Change is continuous and leaves many digital traces in contemporary organizations, while research on change usually lacks such continuity. The purpose of this paper is to test and explore the claim that change can be monitored through employee discourse. In doing so, the authors introduce basic text mining methods to detect prevailing keywords and their changes over time. Such monitoring of content and its change promises a continuous feedback and improvement for change management efforts.
The authors use a mixed research design, combining an ethnographic approach with digital methods. The quantitative element of the method involves applying text mining techniques to a document corpus that is representative of people in organizations, and is originally collected as part of a relatively common performance management system. The findings about discursive categories and their change patterns through time are then combined with observations and secondary information about change management for interpretation.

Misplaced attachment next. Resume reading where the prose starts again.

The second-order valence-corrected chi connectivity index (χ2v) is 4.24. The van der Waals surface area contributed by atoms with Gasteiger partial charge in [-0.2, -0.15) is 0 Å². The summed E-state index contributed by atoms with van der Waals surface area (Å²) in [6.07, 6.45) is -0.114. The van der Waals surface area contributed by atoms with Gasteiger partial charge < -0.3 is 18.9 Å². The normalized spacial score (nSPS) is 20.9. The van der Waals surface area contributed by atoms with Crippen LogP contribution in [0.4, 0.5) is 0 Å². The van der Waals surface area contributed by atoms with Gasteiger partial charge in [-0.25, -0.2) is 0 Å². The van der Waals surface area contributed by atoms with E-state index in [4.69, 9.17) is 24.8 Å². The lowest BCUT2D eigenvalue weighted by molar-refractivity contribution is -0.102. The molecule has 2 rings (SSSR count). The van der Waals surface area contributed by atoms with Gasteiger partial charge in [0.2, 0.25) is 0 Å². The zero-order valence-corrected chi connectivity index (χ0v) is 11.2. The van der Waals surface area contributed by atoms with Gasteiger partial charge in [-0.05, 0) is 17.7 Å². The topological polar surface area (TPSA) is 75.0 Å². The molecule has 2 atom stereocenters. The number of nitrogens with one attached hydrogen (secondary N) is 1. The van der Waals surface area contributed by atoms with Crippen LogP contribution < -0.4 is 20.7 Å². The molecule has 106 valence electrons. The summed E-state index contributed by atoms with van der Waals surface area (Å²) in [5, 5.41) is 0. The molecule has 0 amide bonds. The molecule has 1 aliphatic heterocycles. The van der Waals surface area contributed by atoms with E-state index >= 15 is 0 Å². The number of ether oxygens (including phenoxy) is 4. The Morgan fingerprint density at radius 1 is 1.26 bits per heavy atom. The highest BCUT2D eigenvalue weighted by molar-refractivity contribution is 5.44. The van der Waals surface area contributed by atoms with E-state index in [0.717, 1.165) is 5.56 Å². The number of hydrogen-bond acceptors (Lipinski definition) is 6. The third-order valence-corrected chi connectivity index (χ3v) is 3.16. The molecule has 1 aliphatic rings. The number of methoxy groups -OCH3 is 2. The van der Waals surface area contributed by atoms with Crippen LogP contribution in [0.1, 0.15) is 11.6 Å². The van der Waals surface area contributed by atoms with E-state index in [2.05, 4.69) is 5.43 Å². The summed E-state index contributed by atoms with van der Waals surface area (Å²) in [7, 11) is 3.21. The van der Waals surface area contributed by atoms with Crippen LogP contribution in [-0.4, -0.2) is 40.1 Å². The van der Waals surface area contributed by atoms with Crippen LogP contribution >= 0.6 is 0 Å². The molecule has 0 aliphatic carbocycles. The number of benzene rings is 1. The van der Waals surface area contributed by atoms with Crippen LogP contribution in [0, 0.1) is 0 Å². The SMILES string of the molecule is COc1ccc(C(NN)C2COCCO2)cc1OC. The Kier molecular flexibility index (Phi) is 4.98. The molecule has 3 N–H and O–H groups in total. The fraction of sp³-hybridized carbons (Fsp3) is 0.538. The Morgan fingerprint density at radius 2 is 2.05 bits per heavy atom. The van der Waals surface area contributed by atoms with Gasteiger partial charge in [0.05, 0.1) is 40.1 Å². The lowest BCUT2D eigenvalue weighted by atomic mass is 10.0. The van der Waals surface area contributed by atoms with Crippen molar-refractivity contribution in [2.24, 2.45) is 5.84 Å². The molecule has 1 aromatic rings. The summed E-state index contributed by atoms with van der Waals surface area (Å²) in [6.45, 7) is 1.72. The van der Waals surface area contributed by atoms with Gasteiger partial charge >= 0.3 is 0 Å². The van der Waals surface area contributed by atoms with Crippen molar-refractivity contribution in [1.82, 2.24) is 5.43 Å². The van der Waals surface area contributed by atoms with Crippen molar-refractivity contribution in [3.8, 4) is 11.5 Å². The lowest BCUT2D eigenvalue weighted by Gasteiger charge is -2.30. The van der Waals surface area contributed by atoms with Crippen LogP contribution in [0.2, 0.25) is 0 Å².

By combining these measurements with additional information about the change program in focus, the authors develop an interpretation of the dynamics of organizational change. Results showed that even in a successfully implied change effort that realize the planned targets, change does not occur directly and fully, with some elements of discourse being more persistent than others.
Method of the research presents a new way of monitoring discursive change. Its incorporation into practice potentially allows for timely correction of change efforts and increasing possibility of success.
This research provides a framework for understanding how, and to what extent, planned change efforts effect organizations. Furthermore, the method developed in this research presents an innovative approach to monitor discursive change and timely managerial intervention.
Akarsu, O., Gencer, M. and Yıldırım, S. (2018), "Listening to the organization: change evaluation with discourse analysis", Journal of Organizational Change Management, Vol. 31 No. 5, pp. 1040-1053. https://doi.org/10.1108/JOCM-05-2017-0198
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